For the past several years, the VA has acknowledged that veterans who served in the Republic of Vietnam (including “brown water” veterans who served on the country’s inland waterways) were exposed to tactical herbicides such as Agent Orange and that such exposure causes multiple disabilities such as diabetes mellitus, peripheral neuropathy and a number of types of cancer. More recently, VA has begun recognizing that some Vietnam-era veterans were exposed to Agent Orange in areas outside the landmass of Vietnam such as in Subic Bay, Philippines, in the demilitarized zone (DMZ) in Korea, or on military bases in Thailand.
A declassified report from the Department of Defense (often referred to as the CHECO report), along with other evidence, confirms that military bases in Thailand made significant use of herbicides within the fenced perimeters of those bases in order to remove foliage that might conceal enemy forces. Those herbicides may have included tactical herbicides from Vietnam as well as other strong, commercial herbicides similar to tactical herbicides. Consequently, VA is now willing to at least consider that veterans who served in Thailand between February 1961 and May 1975 may have been exposed to herbicides.
It is important to know that these Thailand veterans do not share the same presumption that the Vietnam veterans enjoy. VA will not simply presume that if a veteran served on a military base in Thailand he was exposed to herbicides. The Thailand veterans must demonstrate that their service involved duty on or near the perimeters of those military bases. Such duty assignments include providing perimeter security as a dog-handler or other member of a military police (MP) unit. Other types of perimeter service may also be conceded if there is credible evidence that the veteran’s work duties required his presence on the perimeter of the base. Thailand veterans may rely on lay evidence such as their own statements as long as that evidence is supported by credible supporting evidence from another source.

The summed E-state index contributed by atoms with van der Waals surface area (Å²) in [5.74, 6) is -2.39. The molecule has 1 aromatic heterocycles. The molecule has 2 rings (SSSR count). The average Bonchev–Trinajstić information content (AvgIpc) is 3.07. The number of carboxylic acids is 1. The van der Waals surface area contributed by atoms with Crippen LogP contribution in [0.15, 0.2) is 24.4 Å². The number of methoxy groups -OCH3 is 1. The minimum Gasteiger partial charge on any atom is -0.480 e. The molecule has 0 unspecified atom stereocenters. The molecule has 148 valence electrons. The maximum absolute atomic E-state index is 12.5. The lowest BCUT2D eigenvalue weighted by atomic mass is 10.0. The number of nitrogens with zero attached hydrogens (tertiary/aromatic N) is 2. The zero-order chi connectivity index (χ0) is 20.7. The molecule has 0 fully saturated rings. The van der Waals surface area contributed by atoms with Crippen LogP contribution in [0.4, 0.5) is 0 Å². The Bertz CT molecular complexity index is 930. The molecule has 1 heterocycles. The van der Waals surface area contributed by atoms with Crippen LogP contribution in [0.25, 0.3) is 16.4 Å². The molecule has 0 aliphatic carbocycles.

Once the veteran’s perimeter service is confirmed, the VA will concede exposure to herbicides. At that point, the veteran is entitled to the same presumption of service connection to which the Vietnam veterans are entitled. In other words, once the veteran proves exposure to herbicides, if he then develops any of the diseases listed as being caused by herbicides, VA must grant service connection for those diseases.
If the VA’s recognizing only those veterans who can prove that they worked on the perimeters seems like an arbitrary distinction, that is because it is. Veterans have stated that they lived in hooches within a stone’s throw from the perimeters, that they participated in recreational activities in fields that were cleared with the same herbicides used on the perimeters, and that they crossed the perimeter every time they entered or exited these bases. Until the VA recognizes that all of these veterans were likely exposed to herbicides, however, it is important to know what information the VA needs in order to grant service connection for your claim.
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